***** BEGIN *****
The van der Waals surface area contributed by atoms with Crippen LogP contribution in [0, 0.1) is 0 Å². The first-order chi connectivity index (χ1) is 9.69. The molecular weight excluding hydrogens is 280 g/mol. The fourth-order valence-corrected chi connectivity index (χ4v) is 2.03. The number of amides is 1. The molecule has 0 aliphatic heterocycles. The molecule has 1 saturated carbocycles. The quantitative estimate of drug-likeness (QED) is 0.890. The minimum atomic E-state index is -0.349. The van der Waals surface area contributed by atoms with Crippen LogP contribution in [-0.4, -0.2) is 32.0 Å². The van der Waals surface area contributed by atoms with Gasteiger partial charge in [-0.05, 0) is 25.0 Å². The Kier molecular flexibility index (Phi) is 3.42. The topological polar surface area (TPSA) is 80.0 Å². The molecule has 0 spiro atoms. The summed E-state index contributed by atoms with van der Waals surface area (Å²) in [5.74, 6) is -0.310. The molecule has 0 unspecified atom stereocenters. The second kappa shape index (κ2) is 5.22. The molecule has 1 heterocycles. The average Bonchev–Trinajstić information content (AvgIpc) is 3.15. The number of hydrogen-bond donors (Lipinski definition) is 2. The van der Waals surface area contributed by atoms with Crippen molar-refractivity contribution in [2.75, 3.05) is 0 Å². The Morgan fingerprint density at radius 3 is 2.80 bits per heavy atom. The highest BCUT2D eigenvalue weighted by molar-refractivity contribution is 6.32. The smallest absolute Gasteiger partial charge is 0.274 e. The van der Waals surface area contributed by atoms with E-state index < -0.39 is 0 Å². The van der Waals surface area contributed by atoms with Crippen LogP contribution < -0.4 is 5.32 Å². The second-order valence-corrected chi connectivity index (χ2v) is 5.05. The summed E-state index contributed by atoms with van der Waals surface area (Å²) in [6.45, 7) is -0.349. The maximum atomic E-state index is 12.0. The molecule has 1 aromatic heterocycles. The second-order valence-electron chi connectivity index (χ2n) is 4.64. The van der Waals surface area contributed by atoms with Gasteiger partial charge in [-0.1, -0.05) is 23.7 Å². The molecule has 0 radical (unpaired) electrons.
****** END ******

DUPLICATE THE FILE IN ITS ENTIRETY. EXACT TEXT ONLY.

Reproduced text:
The van der Waals surface area contributed by atoms with Crippen LogP contribution in [0, 0.1) is 0 Å². The first-order chi connectivity index (χ1) is 9.69. The molecular weight excluding hydrogens is 280 g/mol. The fourth-order valence-corrected chi connectivity index (χ4v) is 2.03. The number of amides is 1. The molecule has 0 aliphatic heterocycles. The molecule has 1 saturated carbocycles. The quantitative estimate of drug-likeness (QED) is 0.890. The minimum atomic E-state index is -0.349. The van der Waals surface area contributed by atoms with Crippen LogP contribution in [-0.4, -0.2) is 32.0 Å². The van der Waals surface area contributed by atoms with Gasteiger partial charge in [-0.05, 0) is 25.0 Å². The Kier molecular flexibility index (Phi) is 3.42. The topological polar surface area (TPSA) is 80.0 Å². The molecule has 0 spiro atoms. The summed E-state index contributed by atoms with van der Waals surface area (Å²) in [5.74, 6) is -0.310. The molecule has 0 unspecified atom stereocenters. The second kappa shape index (κ2) is 5.22. The molecule has 1 heterocycles. The average Bonchev–Trinajstić information content (AvgIpc) is 3.15. The number of hydrogen-bond donors (Lipinski definition) is 2. The van der Waals surface area contributed by atoms with Crippen molar-refractivity contribution in [2.75, 3.05) is 0 Å². The Morgan fingerprint density at radius 3 is 2.80 bits per heavy atom. The highest BCUT2D eigenvalue weighted by molar-refractivity contribution is 6.32. The smallest absolute Gasteiger partial charge is 0.274 e. The van der Waals surface area contributed by atoms with E-state index < -0.39 is 0 Å². The van der Waals surface area contributed by atoms with Crippen LogP contribution < -0.4 is 5.32 Å². The second-order valence-corrected chi connectivity index (χ2v) is 5.05. The summed E-state index contributed by atoms with van der Waals surface area (Å²) in [6.45, 7) is -0.349. The maximum atomic E-state index is 12.0. The molecule has 1 aromatic heterocycles. The second-order valence-electron chi connectivity index (χ2n) is 4.64. The van der Waals surface area contributed by atoms with Gasteiger partial charge in [-0.1, -0.05) is 23.7 Å². The molecule has 0 radical (unpaired) electrons.